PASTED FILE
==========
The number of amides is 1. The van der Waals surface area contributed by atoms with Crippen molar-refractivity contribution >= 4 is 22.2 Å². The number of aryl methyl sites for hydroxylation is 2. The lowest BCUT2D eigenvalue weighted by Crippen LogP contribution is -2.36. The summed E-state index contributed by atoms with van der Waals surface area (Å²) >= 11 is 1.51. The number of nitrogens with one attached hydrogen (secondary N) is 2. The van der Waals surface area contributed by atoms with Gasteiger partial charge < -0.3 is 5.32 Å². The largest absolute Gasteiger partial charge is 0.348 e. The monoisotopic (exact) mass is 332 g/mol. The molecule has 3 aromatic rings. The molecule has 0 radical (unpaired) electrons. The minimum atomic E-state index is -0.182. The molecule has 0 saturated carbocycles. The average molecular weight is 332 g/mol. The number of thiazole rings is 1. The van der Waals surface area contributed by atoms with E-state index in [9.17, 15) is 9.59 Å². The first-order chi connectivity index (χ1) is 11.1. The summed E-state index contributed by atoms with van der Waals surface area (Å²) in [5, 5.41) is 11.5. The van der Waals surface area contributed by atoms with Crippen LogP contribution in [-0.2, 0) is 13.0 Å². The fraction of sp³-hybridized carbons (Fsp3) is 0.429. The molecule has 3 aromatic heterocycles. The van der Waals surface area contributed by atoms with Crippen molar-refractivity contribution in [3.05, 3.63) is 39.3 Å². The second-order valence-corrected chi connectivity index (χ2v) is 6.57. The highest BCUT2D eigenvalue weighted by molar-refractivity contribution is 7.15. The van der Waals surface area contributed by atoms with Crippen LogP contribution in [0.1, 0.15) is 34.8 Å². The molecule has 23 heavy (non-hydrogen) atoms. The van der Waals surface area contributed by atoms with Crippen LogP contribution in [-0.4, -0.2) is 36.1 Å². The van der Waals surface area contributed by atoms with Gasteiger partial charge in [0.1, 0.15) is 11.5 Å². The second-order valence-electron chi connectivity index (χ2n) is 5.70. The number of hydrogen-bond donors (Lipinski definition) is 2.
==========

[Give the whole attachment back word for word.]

The number of amides is 1. The van der Waals surface area contributed by atoms with Crippen molar-refractivity contribution >= 4 is 22.2 Å². The number of aryl methyl sites for hydroxylation is 2. The lowest BCUT2D eigenvalue weighted by Crippen LogP contribution is -2.36. The summed E-state index contributed by atoms with van der Waals surface area (Å²) >= 11 is 1.51. The number of nitrogens with one attached hydrogen (secondary N) is 2. The van der Waals surface area contributed by atoms with Gasteiger partial charge < -0.3 is 5.32 Å². The largest absolute Gasteiger partial charge is 0.348 e. The monoisotopic (exact) mass is 332 g/mol. The molecule has 3 aromatic rings. The molecule has 0 radical (unpaired) electrons. The minimum atomic E-state index is -0.182. The molecule has 0 saturated carbocycles. The average molecular weight is 332 g/mol. The number of thiazole rings is 1. The van der Waals surface area contributed by atoms with E-state index in [9.17, 15) is 9.59 Å². The first-order chi connectivity index (χ1) is 11.1. The summed E-state index contributed by atoms with van der Waals surface area (Å²) in [5, 5.41) is 11.5. The van der Waals surface area contributed by atoms with Crippen LogP contribution in [-0.2, 0) is 13.0 Å². The fraction of sp³-hybridized carbons (Fsp3) is 0.429. The molecule has 3 aromatic heterocycles. The van der Waals surface area contributed by atoms with Crippen molar-refractivity contribution in [3.05, 3.63) is 39.3 Å². The second-order valence-corrected chi connectivity index (χ2v) is 6.57. The highest BCUT2D eigenvalue weighted by molar-refractivity contribution is 7.15. The van der Waals surface area contributed by atoms with Crippen LogP contribution in [0.1, 0.15) is 34.8 Å². The molecule has 23 heavy (non-hydrogen) atoms. The van der Waals surface area contributed by atoms with Crippen LogP contribution in [-0.4, -0.2) is 36.1 Å². The van der Waals surface area contributed by atoms with Gasteiger partial charge in [0.1, 0.15) is 11.5 Å². The second-order valence-electron chi connectivity index (χ2n) is 5.70. The number of hydrogen-bond donors (Lipinski definition) is 2.